From Beale Street To Oblivion
Live review from The Underground, Reno, NV May, 22. 2007
Fans of this site will remember our feature on Clutch back in issue #61. At the time they were on the road promoting their Robot hive/ Exodus long-player, which we still agree was their most cohesive album to date. Two years later they return with a tremendous addition to an already stunning portfolio of work entitled From Beale Street To Oblivion. The jury was still out as to weather this new beast could hold weight to “Exodus” - that was until the band’s stopover at the Underground Tavern in dusty ol’ Reno.
The true sign of a band’s comfort level is in the quality of their openers - those they pick to warm up the audience. Clutch nailed it when they brought in Year Long Disaster and Backyard Tire Fire. The first band, Year Long Disaster is creating a huge buzz with their pedigree alone. Daniel Davies (son of Kinks’ Dave Davies) strikes one monster riff after another and with his Robert Plant-like vocals puts the sex back in rock n’ roll. Bassist Rich Mullins (Karma To Burn, Speedealer) stalks the stage, thumping as he goes in time with Brad Hargreaves (Third Eye Blind) heavy drumming. As a three piece these guys were unstoppable blowing through a 30-minute set like it was vapor. Heads were still turning when Backyard Tire Fire took the stage in support of their current Vagabonds and Hooligans release and injected their southern rock charm into an already soaked crowd.
With the Maryland state flag hanging as a backdrop, Clutch took full advantage of the sweaty foreplay and launched into their best tracks from Beale Street. “You Can’t Stop Progress” and the guitar-driven “Power Player” got the floor bouncing. Known for their gospel/blues stoner rock, the Maryland five-piece proved they’ve come along way since their rudimentary roots as an angry Faith No More/Zeppelin/Sabbath bar band. Moving Tim Sult’s guitar to the forefront has made them a serious force to be reckoned with. Combine that with Mick Schauer’s B3 Hammond and the harmonica playing of Five Horse Johnson’s Eric Oblander and you have a serious rock show. Like a modern-day Canned Heat, songs like the lumbering “Big News I and II” (from Clutch ’95) have the band running on all six with vocalist Neil Fallon doing his best preacher meets prophet Muddy Waters delivery.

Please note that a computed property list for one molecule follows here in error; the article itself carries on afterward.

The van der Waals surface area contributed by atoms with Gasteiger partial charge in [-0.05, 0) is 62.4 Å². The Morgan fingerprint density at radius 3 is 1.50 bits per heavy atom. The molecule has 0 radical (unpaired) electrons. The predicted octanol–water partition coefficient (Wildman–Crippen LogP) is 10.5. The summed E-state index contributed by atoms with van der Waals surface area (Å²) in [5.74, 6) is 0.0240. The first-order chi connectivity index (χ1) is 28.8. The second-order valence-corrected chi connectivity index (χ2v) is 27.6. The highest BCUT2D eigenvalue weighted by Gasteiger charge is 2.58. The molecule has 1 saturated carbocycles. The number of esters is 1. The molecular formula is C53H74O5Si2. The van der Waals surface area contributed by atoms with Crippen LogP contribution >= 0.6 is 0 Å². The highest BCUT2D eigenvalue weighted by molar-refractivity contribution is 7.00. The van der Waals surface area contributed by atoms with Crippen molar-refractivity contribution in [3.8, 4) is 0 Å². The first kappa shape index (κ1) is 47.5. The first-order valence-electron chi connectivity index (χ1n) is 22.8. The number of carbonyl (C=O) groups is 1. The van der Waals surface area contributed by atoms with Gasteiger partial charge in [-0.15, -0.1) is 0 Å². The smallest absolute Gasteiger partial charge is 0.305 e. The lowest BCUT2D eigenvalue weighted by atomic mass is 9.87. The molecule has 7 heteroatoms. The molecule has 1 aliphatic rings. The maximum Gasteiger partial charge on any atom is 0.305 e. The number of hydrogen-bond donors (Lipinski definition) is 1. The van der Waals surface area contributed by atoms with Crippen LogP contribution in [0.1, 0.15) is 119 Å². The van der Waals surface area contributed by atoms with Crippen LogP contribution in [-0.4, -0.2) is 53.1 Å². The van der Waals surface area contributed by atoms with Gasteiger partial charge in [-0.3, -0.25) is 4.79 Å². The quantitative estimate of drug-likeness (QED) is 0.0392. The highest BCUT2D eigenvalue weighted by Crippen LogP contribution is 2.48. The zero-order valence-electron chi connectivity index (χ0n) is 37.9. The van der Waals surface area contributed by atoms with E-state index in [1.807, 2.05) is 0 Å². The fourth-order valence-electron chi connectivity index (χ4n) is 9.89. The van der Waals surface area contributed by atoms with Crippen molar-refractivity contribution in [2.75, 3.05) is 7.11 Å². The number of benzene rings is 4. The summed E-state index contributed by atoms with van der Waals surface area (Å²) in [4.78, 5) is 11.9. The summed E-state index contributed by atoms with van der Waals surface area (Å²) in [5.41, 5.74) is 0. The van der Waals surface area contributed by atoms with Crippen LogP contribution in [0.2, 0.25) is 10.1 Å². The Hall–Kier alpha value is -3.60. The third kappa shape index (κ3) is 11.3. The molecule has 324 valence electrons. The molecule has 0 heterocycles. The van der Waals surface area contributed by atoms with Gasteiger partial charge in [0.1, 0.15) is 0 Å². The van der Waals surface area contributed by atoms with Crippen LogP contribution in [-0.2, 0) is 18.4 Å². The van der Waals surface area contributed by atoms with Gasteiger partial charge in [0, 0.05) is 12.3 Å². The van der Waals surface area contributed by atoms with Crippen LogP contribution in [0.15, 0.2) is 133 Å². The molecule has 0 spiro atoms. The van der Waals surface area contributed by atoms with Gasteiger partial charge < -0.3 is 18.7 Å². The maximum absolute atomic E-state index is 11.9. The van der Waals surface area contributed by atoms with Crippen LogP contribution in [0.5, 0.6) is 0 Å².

Never one to play the same set list twice in a row, they mix it up getting through the first half of Beale Street then on to Blast Tyrant including the steel traditional blues of “The Regulator” that extends out into a blues/jazz jam almost doubling its original length. “The Mob Goes Wild” has the sold out crowd shouting the lyrics of the chorus at the top of their lungs. “La Curandera” was especially heavy with mammoth drummer Jean-Paul Gaster destroying his kit while bassist Dan Maines filled in the gaps. The resonating dobro intro of “Gravel Road” and the organ-laden “Never Be Moved” brought back memories of Robot Hives/Exodus clearing the way for what will go down as the band’s biggest hit yet: “Electric Worry” from Beale Street. If you can get the crowd singing the song twenty minutes after the show ends you have a bona fide hit. Vamanos, vamanos!
Set List: *You Can’t Stop Progress, *Power Player, Never Be Moved (Robot Hive/Exodus), Slow Hole, King of AZ, Going To Market (Jam Room) , Big News 1, Big News 2 (self-titled), Gravel Road (Robot Hive/Exodus), *The Devil and Me, JMB, The Regulator (Blast Tyrant), The Mob Goes Wild (Blast Tyrant), *White’s Ferry, La Curandera (Blast Tyrant), *Electric Worry.
* Songs From Beale Street To Oblivion
Websites: Clutch, Backyard Tire Fire, Year Long Disaster